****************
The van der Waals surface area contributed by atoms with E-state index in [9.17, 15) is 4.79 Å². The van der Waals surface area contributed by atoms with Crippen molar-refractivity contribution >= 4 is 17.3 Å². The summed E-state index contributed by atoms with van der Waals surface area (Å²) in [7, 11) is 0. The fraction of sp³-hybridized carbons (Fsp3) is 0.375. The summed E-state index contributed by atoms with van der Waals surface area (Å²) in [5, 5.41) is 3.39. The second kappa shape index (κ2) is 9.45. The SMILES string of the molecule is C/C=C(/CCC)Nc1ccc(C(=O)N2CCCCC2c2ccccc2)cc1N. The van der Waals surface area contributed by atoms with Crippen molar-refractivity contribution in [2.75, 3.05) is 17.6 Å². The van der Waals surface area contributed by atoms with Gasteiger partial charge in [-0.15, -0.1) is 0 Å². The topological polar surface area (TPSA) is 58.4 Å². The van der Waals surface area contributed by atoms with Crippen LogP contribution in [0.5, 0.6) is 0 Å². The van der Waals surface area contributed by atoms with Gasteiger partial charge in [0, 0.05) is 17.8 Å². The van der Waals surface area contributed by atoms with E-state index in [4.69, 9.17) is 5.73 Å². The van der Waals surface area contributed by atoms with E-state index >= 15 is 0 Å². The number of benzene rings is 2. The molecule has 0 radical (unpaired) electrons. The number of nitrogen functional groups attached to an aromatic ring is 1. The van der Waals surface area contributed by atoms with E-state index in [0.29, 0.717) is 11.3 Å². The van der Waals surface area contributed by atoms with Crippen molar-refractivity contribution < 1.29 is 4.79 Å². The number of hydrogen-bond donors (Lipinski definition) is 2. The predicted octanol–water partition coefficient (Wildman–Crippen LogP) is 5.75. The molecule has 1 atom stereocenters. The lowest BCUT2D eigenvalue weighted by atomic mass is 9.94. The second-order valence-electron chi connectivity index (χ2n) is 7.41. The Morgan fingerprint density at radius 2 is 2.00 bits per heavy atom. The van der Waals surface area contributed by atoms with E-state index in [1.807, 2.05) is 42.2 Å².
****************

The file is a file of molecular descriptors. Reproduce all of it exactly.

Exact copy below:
The van der Waals surface area contributed by atoms with E-state index in [9.17, 15) is 4.79 Å². The van der Waals surface area contributed by atoms with Crippen molar-refractivity contribution >= 4 is 17.3 Å². The summed E-state index contributed by atoms with van der Waals surface area (Å²) in [7, 11) is 0. The fraction of sp³-hybridized carbons (Fsp3) is 0.375. The summed E-state index contributed by atoms with van der Waals surface area (Å²) in [5, 5.41) is 3.39. The second kappa shape index (κ2) is 9.45. The SMILES string of the molecule is C/C=C(/CCC)Nc1ccc(C(=O)N2CCCCC2c2ccccc2)cc1N. The van der Waals surface area contributed by atoms with Crippen molar-refractivity contribution in [2.75, 3.05) is 17.6 Å². The van der Waals surface area contributed by atoms with Gasteiger partial charge in [-0.15, -0.1) is 0 Å². The topological polar surface area (TPSA) is 58.4 Å². The van der Waals surface area contributed by atoms with Crippen LogP contribution in [0.5, 0.6) is 0 Å². The van der Waals surface area contributed by atoms with Gasteiger partial charge in [0, 0.05) is 17.8 Å². The van der Waals surface area contributed by atoms with E-state index in [4.69, 9.17) is 5.73 Å². The van der Waals surface area contributed by atoms with E-state index >= 15 is 0 Å². The number of benzene rings is 2. The molecule has 0 radical (unpaired) electrons. The number of nitrogen functional groups attached to an aromatic ring is 1. The van der Waals surface area contributed by atoms with E-state index in [0.29, 0.717) is 11.3 Å². The van der Waals surface area contributed by atoms with Crippen molar-refractivity contribution < 1.29 is 4.79 Å². The number of hydrogen-bond donors (Lipinski definition) is 2. The predicted octanol–water partition coefficient (Wildman–Crippen LogP) is 5.75. The molecule has 1 atom stereocenters. The lowest BCUT2D eigenvalue weighted by atomic mass is 9.94. The second-order valence-electron chi connectivity index (χ2n) is 7.41. The Morgan fingerprint density at radius 2 is 2.00 bits per heavy atom. The van der Waals surface area contributed by atoms with E-state index in [1.807, 2.05) is 42.2 Å².